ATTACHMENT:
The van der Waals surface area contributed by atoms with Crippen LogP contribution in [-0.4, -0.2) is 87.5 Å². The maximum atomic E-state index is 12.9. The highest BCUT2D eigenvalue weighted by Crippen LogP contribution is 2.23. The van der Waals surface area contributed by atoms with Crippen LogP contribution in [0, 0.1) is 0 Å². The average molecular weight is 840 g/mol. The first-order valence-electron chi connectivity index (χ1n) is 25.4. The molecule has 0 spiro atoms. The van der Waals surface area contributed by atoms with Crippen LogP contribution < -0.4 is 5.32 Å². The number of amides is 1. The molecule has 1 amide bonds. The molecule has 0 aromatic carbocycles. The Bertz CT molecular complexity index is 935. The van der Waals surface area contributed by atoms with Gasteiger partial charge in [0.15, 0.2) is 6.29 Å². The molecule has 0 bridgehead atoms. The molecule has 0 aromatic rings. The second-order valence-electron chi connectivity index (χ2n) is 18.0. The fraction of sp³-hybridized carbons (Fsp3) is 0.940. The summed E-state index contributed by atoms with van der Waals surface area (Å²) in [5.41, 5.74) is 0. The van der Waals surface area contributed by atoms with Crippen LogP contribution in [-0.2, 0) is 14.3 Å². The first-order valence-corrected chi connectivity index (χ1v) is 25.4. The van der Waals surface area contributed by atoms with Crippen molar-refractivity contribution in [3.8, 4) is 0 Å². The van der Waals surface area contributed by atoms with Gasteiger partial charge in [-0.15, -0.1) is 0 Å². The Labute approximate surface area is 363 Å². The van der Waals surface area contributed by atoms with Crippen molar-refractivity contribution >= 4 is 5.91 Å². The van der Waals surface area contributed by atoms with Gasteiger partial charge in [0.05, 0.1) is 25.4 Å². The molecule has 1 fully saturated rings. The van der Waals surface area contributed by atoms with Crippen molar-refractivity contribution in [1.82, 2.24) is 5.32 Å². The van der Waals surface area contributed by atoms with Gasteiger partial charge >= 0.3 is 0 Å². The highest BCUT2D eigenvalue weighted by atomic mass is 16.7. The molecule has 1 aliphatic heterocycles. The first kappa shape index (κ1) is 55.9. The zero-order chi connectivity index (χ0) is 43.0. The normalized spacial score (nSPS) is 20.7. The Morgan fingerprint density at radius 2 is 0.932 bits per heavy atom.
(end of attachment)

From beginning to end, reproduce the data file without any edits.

The van der Waals surface area contributed by atoms with Crippen LogP contribution in [-0.4, -0.2) is 87.5 Å². The maximum atomic E-state index is 12.9. The highest BCUT2D eigenvalue weighted by Crippen LogP contribution is 2.23. The van der Waals surface area contributed by atoms with Crippen LogP contribution in [0, 0.1) is 0 Å². The average molecular weight is 840 g/mol. The first-order valence-electron chi connectivity index (χ1n) is 25.4. The molecule has 0 spiro atoms. The van der Waals surface area contributed by atoms with Crippen LogP contribution < -0.4 is 5.32 Å². The number of amides is 1. The molecule has 1 amide bonds. The molecule has 0 aromatic carbocycles. The Bertz CT molecular complexity index is 935. The van der Waals surface area contributed by atoms with Gasteiger partial charge in [0.15, 0.2) is 6.29 Å². The molecule has 0 bridgehead atoms. The molecule has 0 aromatic rings. The second-order valence-electron chi connectivity index (χ2n) is 18.0. The fraction of sp³-hybridized carbons (Fsp3) is 0.940. The summed E-state index contributed by atoms with van der Waals surface area (Å²) in [5.41, 5.74) is 0. The van der Waals surface area contributed by atoms with Crippen LogP contribution in [-0.2, 0) is 14.3 Å². The first-order valence-corrected chi connectivity index (χ1v) is 25.4. The van der Waals surface area contributed by atoms with Crippen molar-refractivity contribution in [3.8, 4) is 0 Å². The van der Waals surface area contributed by atoms with Gasteiger partial charge in [-0.15, -0.1) is 0 Å². The Labute approximate surface area is 363 Å². The van der Waals surface area contributed by atoms with Crippen molar-refractivity contribution >= 4 is 5.91 Å². The van der Waals surface area contributed by atoms with Gasteiger partial charge in [0.05, 0.1) is 25.4 Å². The molecule has 1 fully saturated rings. The van der Waals surface area contributed by atoms with Crippen molar-refractivity contribution in [1.82, 2.24) is 5.32 Å². The van der Waals surface area contributed by atoms with Gasteiger partial charge >= 0.3 is 0 Å². The highest BCUT2D eigenvalue weighted by atomic mass is 16.7. The molecule has 1 aliphatic heterocycles. The first kappa shape index (κ1) is 55.9. The zero-order chi connectivity index (χ0) is 43.0. The normalized spacial score (nSPS) is 20.7. The Morgan fingerprint density at radius 2 is 0.932 bits per heavy atom.